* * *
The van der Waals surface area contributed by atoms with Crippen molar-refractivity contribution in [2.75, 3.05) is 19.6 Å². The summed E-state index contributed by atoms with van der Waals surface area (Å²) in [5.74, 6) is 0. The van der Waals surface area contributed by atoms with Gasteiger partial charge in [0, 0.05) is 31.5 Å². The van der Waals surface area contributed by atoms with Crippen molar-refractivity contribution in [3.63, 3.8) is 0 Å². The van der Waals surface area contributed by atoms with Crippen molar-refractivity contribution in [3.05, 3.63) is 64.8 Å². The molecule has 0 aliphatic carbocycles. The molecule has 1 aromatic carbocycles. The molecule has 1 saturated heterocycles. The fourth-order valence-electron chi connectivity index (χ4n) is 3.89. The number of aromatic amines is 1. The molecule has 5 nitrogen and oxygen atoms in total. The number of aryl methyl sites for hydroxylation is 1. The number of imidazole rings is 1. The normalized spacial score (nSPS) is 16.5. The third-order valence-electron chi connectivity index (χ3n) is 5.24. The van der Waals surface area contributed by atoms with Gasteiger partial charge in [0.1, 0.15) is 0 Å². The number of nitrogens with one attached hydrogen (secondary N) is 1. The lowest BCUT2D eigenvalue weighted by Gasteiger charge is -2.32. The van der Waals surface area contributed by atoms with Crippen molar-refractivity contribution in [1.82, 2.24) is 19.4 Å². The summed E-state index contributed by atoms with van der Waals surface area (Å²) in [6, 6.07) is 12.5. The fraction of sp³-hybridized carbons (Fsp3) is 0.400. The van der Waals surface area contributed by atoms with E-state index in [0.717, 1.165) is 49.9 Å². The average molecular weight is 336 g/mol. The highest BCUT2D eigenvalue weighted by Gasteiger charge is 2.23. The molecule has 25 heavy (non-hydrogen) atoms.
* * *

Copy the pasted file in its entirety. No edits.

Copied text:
The van der Waals surface area contributed by atoms with Crippen molar-refractivity contribution in [2.75, 3.05) is 19.6 Å². The summed E-state index contributed by atoms with van der Waals surface area (Å²) in [5.74, 6) is 0. The van der Waals surface area contributed by atoms with Gasteiger partial charge in [0, 0.05) is 31.5 Å². The van der Waals surface area contributed by atoms with Crippen molar-refractivity contribution in [3.63, 3.8) is 0 Å². The van der Waals surface area contributed by atoms with Crippen molar-refractivity contribution in [3.05, 3.63) is 64.8 Å². The molecule has 0 aliphatic carbocycles. The molecule has 1 aromatic carbocycles. The molecule has 1 saturated heterocycles. The fourth-order valence-electron chi connectivity index (χ4n) is 3.89. The number of aromatic amines is 1. The molecule has 5 nitrogen and oxygen atoms in total. The number of aryl methyl sites for hydroxylation is 1. The number of imidazole rings is 1. The normalized spacial score (nSPS) is 16.5. The third-order valence-electron chi connectivity index (χ3n) is 5.24. The van der Waals surface area contributed by atoms with Gasteiger partial charge in [0.1, 0.15) is 0 Å². The number of nitrogens with one attached hydrogen (secondary N) is 1. The lowest BCUT2D eigenvalue weighted by Gasteiger charge is -2.32. The van der Waals surface area contributed by atoms with Crippen molar-refractivity contribution in [1.82, 2.24) is 19.4 Å². The summed E-state index contributed by atoms with van der Waals surface area (Å²) in [6, 6.07) is 12.5. The fraction of sp³-hybridized carbons (Fsp3) is 0.400. The van der Waals surface area contributed by atoms with E-state index in [0.717, 1.165) is 49.9 Å². The average molecular weight is 336 g/mol. The highest BCUT2D eigenvalue weighted by Gasteiger charge is 2.23. The molecule has 25 heavy (non-hydrogen) atoms.